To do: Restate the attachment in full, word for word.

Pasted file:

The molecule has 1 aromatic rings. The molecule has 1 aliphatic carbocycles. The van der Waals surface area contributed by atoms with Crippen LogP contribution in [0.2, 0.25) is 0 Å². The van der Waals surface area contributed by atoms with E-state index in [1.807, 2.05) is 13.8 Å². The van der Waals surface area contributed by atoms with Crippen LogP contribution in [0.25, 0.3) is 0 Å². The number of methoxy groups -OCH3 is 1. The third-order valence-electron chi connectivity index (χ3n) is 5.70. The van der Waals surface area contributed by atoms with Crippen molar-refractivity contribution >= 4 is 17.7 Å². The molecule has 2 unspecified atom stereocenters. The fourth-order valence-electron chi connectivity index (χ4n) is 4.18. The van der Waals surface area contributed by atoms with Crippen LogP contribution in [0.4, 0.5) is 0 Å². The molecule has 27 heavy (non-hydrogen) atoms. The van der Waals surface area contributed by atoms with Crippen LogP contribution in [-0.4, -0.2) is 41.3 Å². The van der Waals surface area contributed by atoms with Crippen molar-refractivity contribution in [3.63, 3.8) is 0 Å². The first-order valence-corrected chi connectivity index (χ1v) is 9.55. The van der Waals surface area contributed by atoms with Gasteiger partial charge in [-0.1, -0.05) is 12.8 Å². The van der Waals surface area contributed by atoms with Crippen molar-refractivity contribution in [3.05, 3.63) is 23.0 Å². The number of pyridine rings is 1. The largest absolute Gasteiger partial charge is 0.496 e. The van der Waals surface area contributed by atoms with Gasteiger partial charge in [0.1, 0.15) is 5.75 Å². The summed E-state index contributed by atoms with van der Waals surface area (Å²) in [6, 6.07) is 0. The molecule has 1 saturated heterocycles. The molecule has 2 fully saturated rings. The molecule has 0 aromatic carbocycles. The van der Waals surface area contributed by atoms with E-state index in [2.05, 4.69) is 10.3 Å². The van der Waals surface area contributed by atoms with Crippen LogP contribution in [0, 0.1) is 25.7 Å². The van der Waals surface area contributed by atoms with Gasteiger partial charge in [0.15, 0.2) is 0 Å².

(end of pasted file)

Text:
The molecule has 1 aromatic rings. The molecule has 1 aliphatic carbocycles. The van der Waals surface area contributed by atoms with Crippen LogP contribution in [0.2, 0.25) is 0 Å². The van der Waals surface area contributed by atoms with E-state index in [1.807, 2.05) is 13.8 Å². The van der Waals surface area contributed by atoms with Crippen LogP contribution in [0.25, 0.3) is 0 Å². The number of methoxy groups -OCH3 is 1. The third-order valence-electron chi connectivity index (χ3n) is 5.70. The van der Waals surface area contributed by atoms with Crippen molar-refractivity contribution >= 4 is 17.7 Å². The molecule has 2 unspecified atom stereocenters. The fourth-order valence-electron chi connectivity index (χ4n) is 4.18. The van der Waals surface area contributed by atoms with Crippen LogP contribution in [0.4, 0.5) is 0 Å². The molecule has 27 heavy (non-hydrogen) atoms. The van der Waals surface area contributed by atoms with Crippen LogP contribution in [-0.4, -0.2) is 41.3 Å². The van der Waals surface area contributed by atoms with Crippen molar-refractivity contribution in [3.63, 3.8) is 0 Å². The first-order valence-corrected chi connectivity index (χ1v) is 9.55. The van der Waals surface area contributed by atoms with Gasteiger partial charge in [-0.1, -0.05) is 12.8 Å². The van der Waals surface area contributed by atoms with Crippen molar-refractivity contribution in [3.05, 3.63) is 23.0 Å². The number of pyridine rings is 1. The largest absolute Gasteiger partial charge is 0.496 e. The van der Waals surface area contributed by atoms with Gasteiger partial charge in [0.1, 0.15) is 5.75 Å². The summed E-state index contributed by atoms with van der Waals surface area (Å²) in [6, 6.07) is 0. The molecule has 1 saturated heterocycles. The molecule has 2 fully saturated rings. The molecule has 0 aromatic carbocycles. The van der Waals surface area contributed by atoms with E-state index in [2.05, 4.69) is 10.3 Å². The van der Waals surface area contributed by atoms with Crippen LogP contribution in [0, 0.1) is 25.7 Å². The van der Waals surface area contributed by atoms with Gasteiger partial charge in [0.15, 0.2) is 0 Å².